Sunday, December 31, 2006

Looks Like Snow,Only Smaller

A few inches of unexpected bounty have actually packed down to something skiable.

Yesterday I floundered around on some Fischer Superlights. The snow squalls probably obscured the view from the lodge windows. I hope so, anyway. It was my first formal exercise in two weeks, except for a few moments of stretching or a quick set of tele dips.

Today was more like the real thing. I skated off on verifiable packed powder. Other skiers had been out, so I had marks to show me where the rocks lurked. I actually got my heart rate up from the hibernating amphibian cadence I'd exhibited while buried in the mud for two weeks.

Honestly, working a sedentary job and driving everywhere, I should just wear a bib to catch the drool. Lower jaw and eyelids hang at the same slack droop. Periodically I raise the back of one hand to rub away the saliva headed for my chin. Can't ride? Can't ski? While not ready to seek death, I might not get out of the way of the speeding train if I happened to be oozing, sluglike, across the tracks when it bore down. I might work up the energy to grunt quizzically before impact.

The weather forecast quivers indecisively between a possibly fruitful wintry mix and buckets of warm phlegm. We won't know for sure until it's on the ground.

Meanwhile, we have skied. People look straighter, springier, smilier. Enjoy it while it lasts.

Friday, December 29, 2006


Loving winter has really become an abusive relationship. Who would stay in a relationship with someone who runs hot and cold, shows up late, leaves early, slaps you around, is constantly failing to deliver what's promised or live up to expectations? And yet we keep hoping it will change, that the magic will come back. Maybe things will be like they used to be.

You're so's like you're not even trying anymore.

You hang around with that hussy Colorado. I hate you! I hate you! Please come back!

I can't leave. Where would I go? What would I do?

Irrational, isn't it? But it's all we know.

Friday, December 15, 2006

Supported Touring

At this moment I can overhear a couple of people discussing operations in Maine by an organization I won't name, offering supported camp-to-camp ski tours.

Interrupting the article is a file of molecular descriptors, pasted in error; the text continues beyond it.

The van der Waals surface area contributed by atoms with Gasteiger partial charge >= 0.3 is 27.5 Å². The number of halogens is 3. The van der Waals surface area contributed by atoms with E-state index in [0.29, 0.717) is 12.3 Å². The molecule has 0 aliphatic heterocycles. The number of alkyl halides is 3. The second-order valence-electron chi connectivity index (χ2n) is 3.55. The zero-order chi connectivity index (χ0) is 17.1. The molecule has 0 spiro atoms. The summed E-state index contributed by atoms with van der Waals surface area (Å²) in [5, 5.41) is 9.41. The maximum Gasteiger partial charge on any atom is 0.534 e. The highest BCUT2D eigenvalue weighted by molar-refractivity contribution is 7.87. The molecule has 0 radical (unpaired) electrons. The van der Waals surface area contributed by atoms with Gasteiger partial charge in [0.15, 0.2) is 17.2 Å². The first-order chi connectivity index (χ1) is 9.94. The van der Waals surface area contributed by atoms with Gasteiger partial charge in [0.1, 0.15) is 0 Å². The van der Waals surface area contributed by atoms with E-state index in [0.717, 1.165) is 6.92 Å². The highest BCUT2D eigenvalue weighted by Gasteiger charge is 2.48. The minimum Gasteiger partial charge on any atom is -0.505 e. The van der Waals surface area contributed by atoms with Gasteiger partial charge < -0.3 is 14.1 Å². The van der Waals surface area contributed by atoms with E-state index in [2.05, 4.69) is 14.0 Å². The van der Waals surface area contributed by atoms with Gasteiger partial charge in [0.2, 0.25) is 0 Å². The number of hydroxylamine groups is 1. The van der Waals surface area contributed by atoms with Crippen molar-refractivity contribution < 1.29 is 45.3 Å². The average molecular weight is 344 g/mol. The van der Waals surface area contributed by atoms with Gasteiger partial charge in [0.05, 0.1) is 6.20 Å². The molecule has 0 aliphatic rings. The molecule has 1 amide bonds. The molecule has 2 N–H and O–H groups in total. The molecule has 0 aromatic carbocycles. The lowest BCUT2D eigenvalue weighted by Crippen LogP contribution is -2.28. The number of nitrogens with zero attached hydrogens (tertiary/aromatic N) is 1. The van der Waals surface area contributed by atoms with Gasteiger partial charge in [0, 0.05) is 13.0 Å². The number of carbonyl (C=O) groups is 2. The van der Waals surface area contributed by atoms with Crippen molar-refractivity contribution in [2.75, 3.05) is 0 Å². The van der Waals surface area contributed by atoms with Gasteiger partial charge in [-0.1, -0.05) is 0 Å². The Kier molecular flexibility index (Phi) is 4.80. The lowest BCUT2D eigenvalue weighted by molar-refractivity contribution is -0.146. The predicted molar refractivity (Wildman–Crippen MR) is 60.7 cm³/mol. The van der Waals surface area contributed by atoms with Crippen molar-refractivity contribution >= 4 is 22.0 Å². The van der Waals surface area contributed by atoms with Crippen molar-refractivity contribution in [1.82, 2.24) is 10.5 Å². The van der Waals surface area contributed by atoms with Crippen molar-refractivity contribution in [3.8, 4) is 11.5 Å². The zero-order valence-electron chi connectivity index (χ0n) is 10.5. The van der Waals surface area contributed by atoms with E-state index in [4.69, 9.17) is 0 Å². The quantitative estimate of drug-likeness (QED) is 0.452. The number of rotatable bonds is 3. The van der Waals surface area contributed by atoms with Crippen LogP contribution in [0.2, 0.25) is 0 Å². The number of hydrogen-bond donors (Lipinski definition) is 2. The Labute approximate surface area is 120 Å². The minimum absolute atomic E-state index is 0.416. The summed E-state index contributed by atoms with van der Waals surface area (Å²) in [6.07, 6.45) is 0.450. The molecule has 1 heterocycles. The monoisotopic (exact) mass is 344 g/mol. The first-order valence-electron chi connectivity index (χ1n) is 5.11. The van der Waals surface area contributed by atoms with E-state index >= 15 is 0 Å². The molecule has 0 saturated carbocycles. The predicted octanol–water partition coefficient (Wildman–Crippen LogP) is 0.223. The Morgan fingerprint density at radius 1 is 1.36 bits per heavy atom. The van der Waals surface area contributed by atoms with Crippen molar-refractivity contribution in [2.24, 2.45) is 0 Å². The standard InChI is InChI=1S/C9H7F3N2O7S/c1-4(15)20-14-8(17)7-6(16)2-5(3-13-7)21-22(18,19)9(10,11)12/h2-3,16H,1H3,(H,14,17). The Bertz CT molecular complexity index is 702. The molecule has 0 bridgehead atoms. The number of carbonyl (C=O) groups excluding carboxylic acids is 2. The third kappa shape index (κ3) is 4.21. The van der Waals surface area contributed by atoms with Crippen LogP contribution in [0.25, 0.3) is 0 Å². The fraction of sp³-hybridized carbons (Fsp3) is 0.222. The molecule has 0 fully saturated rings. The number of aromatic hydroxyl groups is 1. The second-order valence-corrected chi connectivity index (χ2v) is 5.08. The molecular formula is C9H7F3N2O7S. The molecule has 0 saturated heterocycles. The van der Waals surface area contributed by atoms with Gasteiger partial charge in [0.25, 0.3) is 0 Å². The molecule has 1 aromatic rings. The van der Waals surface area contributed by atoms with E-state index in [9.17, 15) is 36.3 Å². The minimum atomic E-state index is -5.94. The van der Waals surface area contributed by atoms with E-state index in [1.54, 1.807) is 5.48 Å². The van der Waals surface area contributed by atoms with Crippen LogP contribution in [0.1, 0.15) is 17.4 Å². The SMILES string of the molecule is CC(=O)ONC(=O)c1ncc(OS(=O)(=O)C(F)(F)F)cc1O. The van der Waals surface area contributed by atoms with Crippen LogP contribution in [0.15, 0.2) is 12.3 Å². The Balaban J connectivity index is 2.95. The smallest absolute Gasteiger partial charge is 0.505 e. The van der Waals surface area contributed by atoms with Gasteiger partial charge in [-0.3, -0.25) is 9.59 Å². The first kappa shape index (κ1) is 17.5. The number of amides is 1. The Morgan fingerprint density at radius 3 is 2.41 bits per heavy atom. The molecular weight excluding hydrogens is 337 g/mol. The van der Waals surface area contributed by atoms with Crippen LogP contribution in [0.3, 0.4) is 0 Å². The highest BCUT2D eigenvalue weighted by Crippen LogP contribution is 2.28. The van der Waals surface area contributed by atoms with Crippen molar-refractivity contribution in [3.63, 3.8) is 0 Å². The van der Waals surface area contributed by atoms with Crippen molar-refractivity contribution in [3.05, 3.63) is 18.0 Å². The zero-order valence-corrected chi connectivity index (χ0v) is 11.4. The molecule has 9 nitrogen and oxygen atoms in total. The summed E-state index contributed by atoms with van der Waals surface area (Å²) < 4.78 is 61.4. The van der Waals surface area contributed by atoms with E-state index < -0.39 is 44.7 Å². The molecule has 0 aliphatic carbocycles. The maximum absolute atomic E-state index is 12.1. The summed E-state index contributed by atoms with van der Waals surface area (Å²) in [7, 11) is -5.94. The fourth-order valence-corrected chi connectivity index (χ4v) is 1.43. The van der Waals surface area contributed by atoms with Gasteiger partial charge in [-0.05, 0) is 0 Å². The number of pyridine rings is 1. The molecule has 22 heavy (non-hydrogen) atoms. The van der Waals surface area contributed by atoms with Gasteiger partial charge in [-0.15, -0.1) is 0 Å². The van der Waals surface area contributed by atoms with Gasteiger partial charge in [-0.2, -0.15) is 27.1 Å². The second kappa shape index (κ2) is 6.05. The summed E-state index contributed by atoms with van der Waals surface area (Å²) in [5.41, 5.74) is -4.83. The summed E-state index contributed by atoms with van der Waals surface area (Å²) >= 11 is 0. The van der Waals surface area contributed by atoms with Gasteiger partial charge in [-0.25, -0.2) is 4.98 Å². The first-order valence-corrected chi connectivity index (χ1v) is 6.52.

Logistical problems pile up like foam in a shaken soda. Snowmobile users demand their shot at any trail. The customers require a certain level of indulgence to get them to come out at all. As with so many guided outdoor adventures, self reliance is the first casualty. It just becomes another energy-consuming, pollution spreading, peace-and-quiet-destroying human carnival. The organization in question has always expressed the hope that a significant percentage of the people who insist at first on being coddled will mature into self-reliant explorers and environmental advocates.

This is why I bushwhack. Choose terrain no one can cross with a machine, with a sketchy trail or none at all, and you have half a chance at some privacy and fresh tracks. This applies whether we have snow or not, because ATVs need a clear space and a manageable slope, too.

Of course the machine heads keep pushing the envelope, forcing the fanciers of quiet self-propulsion onto dicier and dicier terrain. Eventually you end up clinging to a cliff, bombarded by the echoing sounds of engines you can't escape.

We have some time before that happens. It's a race between humanity's self-indulgent deficit spending and the absolute limit imposed by finite resources. In the grand scheme, sag-wagon ski tours of the backwoods of Maine probably do a tiny bit more good than harm.

Monday, December 11, 2006

Klister Control

Klister can be more of a blessing than a curse, but only if you control this feisty servant.

Wax in a tube, like glue that never dries, klister has developed its own legend, full of demonic behavior and the horror of ruined clothing and equipment. But it's not evil, just misunderstood.

Many people fear klister's reputation so much they add to it by dousing the kick zone of their klistered ski with a flood of solvent, waiting a few minutes and attacking the gooey mass with a plastic spatula. This will move a lot of klister out of the kick zone and give the illusion of some success, but when the solvent dries the ski will be as sticky as a plastic placemat in a pancake house. The klister hasn't gone away completely. Thinned by the solvent, it has just moved to new neighborhoods and settled down. It's all over the sidewalls and top sheet of the ski. It's under the edge of the binding plate.

To succeed with klister, you must be patient. You can't kill it with chemicals. You can't scrape it away with a plastic or metal scraper. But two items from your own bathroom can turn klister cleanup into a trivial problem.

You will need some toilet paper and an old toothbrush. You will need wax remover, but not a lot of it.

Carefully place one ski on the waxing profile. Unroll a strip of toilet paper the length of the klistered area. Pat this onto the klister. Some technicians suggest you heat the paper at this point, using a hot air gun or hair dryer, but be careful. Softened klister could escape if heat is applied too quickly. You want the klister to soak into the paper.

You can also use Swix Fiberlene or similar cleaning tissue, which is more rugged than toilet paper, but also more expensive.

Using a thin plastic scraper, start at one end of the kick zone and scrape firmly, at a shallow angle, to the other end of the waxed area in one smooth motion. This should pick up the paper and klister in one nice HAZMAT wad you can then flick into the trash can. Only a little residue will remain on the ski.

Dip your old toothbrush into the wax remover and scrub the leftover klister in the kick zone. This is also the time to scrub away the little boogers of klister that always hide along the lower part of the ski sidewalls, especially with cap skis. The protruding edge of cap skis makes a little ledge under which the klister hides all summer if you don't root it out with your last base cleaning before applying storage wax.